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ARS Home » Pacific West Area » Corvallis, Oregon » Horticultural Crops Disease and Pest Management Research Unit » Research » Publications at this Location » Publication #389556

Research Project: Integrated Disease Management of Exotic and Emerging Plant Diseases of Horticultural Crops

Location: Horticultural Crops Disease and Pest Management Research Unit

Title: Susceptibility of some Corylus avellana L. cultivars to Xanthomonas arboricola pv. corylina

item WEBBER, BRYAN - Oregon State University
item WADA, SUGAE - Oregon State University
item Stockwell, Virginia
item WIMAN, NIK - Oregon State University

Submitted to: Frontiers in Plant Science
Publication Type: Peer Reviewed Journal
Publication Acceptance Date: 11/19/2021
Publication Date: 12/17/2021
Citation: Webber, B.J., Wada, S., Stockwell, V.O., Wiman, N.G. 2021. Susceptibility of some Corylus avellana L. cultivars to Xanthomonas arboricola pv. corylina. Frontiers in Plant Science. 12. Article 800339.

Interpretive Summary: Oregon growers produce 99% of the hazelnut crop in the USA. In the 1980's, hazelnuts orchards in Oregon were threatened by the introduction of the fungal pathogen that causes the devastating disease called Eastern filbert blight. Release of new Eastern filbert blight-resistant cultivars has revitalized hazelnut orchards and production in Oregon. Over the past 5 years, acreage of hazelnut trees in Oregon has increased from 30,000 to 50,000. Although the young trees are resistant to the fungal disease Eastern filbert blight, they easily damaged by the bacterial plant pathogen Xanthomonas arboricola pv corylina. This pathogen causes a disease called bacterial blight of hazelnut. The symptoms of bacterial blight include dead buds, branch die-back, and death of young hazelnut trees. Effective methods to control this disease have not been developed. Our research focused on determining the dose of the pathogen and the type of hazelnut tissue inoculated with the bacterial blight pathogen to cause repeatable and biologically-relevant levels of disease. The methods evaluated in this project will be useful to develop and evaluate technologies to control bacterial blight of hazelnut and other bacterial diseases of perennial nuts and fruits with woody stems.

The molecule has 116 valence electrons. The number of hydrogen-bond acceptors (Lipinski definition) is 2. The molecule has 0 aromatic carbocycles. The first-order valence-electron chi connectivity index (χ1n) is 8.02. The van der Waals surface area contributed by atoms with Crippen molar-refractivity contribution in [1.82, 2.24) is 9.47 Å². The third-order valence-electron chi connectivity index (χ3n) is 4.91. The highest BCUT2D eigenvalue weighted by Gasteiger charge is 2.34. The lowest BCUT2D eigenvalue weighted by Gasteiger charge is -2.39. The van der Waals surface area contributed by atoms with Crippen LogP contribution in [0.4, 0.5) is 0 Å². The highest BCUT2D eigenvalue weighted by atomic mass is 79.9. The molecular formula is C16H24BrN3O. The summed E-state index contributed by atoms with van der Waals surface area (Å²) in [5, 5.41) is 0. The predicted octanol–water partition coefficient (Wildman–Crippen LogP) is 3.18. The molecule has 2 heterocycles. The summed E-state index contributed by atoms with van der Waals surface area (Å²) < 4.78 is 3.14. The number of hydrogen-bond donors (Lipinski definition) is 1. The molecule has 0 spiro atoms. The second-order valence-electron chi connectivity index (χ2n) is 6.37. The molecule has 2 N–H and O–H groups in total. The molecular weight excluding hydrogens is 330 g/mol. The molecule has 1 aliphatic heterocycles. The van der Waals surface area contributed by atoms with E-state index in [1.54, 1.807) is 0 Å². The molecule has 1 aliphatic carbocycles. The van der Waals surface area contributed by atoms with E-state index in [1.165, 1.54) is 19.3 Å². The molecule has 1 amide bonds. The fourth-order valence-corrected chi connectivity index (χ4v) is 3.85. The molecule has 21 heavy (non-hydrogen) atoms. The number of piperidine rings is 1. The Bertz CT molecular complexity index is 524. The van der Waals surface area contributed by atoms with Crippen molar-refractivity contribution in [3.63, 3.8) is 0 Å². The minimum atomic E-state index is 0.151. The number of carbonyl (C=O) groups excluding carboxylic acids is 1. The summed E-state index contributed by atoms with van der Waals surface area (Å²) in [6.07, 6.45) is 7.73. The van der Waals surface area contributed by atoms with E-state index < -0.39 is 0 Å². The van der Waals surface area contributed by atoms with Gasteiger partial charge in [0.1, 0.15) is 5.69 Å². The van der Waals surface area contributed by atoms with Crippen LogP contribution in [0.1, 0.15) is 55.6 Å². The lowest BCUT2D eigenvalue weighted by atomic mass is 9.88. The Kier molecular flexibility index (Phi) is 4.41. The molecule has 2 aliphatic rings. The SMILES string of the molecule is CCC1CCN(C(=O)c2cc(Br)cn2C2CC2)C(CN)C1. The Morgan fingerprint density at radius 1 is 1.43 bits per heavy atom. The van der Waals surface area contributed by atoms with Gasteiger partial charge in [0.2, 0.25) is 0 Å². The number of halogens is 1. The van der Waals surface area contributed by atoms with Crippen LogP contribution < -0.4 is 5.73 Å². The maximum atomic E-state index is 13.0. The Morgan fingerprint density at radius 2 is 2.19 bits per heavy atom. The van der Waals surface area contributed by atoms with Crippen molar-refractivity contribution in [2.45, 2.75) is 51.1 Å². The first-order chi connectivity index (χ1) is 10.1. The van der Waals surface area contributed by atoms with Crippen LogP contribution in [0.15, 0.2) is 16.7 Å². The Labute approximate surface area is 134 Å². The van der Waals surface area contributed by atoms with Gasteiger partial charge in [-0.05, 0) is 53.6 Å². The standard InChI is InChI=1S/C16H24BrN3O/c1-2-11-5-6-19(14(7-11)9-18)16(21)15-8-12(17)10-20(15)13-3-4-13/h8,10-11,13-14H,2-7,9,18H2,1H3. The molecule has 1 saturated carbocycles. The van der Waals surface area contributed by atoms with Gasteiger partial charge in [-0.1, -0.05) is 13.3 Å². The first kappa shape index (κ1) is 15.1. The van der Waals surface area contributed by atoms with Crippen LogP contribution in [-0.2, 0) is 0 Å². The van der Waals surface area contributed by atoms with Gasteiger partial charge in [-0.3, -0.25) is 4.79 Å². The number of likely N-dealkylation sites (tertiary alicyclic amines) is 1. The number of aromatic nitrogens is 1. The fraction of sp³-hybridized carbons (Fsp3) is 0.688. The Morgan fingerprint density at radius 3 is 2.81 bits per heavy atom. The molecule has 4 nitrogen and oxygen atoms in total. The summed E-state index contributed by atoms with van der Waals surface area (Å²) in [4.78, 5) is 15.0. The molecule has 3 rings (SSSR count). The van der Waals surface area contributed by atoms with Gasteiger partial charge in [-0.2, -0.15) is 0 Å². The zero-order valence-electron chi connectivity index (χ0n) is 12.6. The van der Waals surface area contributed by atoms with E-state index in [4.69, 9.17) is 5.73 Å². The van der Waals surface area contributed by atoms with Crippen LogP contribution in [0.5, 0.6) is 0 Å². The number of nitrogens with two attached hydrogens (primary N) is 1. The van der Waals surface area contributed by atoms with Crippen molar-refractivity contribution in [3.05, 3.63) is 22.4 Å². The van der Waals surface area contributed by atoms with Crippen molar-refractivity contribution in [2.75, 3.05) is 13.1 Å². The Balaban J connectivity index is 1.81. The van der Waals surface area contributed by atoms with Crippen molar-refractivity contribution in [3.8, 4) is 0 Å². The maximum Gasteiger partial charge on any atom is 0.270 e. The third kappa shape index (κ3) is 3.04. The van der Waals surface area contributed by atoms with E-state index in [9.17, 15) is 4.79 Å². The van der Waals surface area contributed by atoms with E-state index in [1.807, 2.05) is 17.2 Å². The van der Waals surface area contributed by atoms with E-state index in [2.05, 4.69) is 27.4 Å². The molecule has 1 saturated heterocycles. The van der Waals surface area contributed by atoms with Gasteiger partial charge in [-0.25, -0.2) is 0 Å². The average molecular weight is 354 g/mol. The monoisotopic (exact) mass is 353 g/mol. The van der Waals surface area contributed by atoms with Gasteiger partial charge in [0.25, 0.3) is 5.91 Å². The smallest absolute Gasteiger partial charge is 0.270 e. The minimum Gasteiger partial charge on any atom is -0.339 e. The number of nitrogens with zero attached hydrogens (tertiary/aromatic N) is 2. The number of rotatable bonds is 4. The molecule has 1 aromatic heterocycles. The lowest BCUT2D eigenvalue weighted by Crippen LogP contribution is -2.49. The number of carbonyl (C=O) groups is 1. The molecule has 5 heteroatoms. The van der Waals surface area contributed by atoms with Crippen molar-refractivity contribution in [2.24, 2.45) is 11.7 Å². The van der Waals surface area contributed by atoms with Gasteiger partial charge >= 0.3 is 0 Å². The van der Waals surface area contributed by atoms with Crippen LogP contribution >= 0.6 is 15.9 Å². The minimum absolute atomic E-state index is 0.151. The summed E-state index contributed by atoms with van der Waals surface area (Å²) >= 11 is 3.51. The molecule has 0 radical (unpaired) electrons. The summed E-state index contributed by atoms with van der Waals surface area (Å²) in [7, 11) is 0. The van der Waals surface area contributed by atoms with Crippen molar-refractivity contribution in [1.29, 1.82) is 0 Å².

Technical Abstract: Bacterial blight of hazelnut (Corylus avellana L.) is caused by Xanthomonas arboricola pv. corylina (Xac). In the past, bacterial blight has been a key disease impacting the Oregon hazelnut industry where 99% of the United States hazelnut crop is grown. The disease is re-emerging in young orchards, as acreage of newly released hazelnut cultivars rapidly increases. This increase in hazelnut acreage is accompanied by renewed interest in developing control strategies for bacterial blight. Information on susceptibility of hazelnut cultivars to Xac is limited, partially due to lack of verified methods to quantify hazelnut cultivar response to artificial inoculation. In this research, Xac inoculation protocols were adapted to two hazelnut growing environments to evaluate cultivar susceptibility: in vitro tissue culture under sterile and controlled conditions, and in vivo potted tree conditions. Five hazelnut cultivars were evaluated using the in vitro inoculation protocol and seven hazelnut cultivars were evaluated using the in vivo inoculation protocol. Under in vitro conditions, there were severe bacterial blight symptoms on each cultivar consistent with those seen in the field, but no significant differences in the susceptibility of the newly released cultivars were observed compared to known Xac-susceptible cultivar (“Barcelona”). Under in vivo conditions, the proportion of necrotic buds were significantly higher in “Jefferson” and “Dorris” compared to all of the other tested cultivars, including “Barcelona.” The symptom progression seen in vivo mirrored the timing and symptom progression of bacterial blight reported from field observations. The in vitro conditions significantly reduced the amount of time required to measure the inoculation efficiency compared to the in vivo environment and allowed for greater replication. Further studies on the effects of Xac can use the results of these experiments to establish a dose–response model for bacterial blight, a wider range of germplasm can be tested under in vitro conditions, and management strategies that can be evaluated on large populations of new cultivars using the in vivo methods.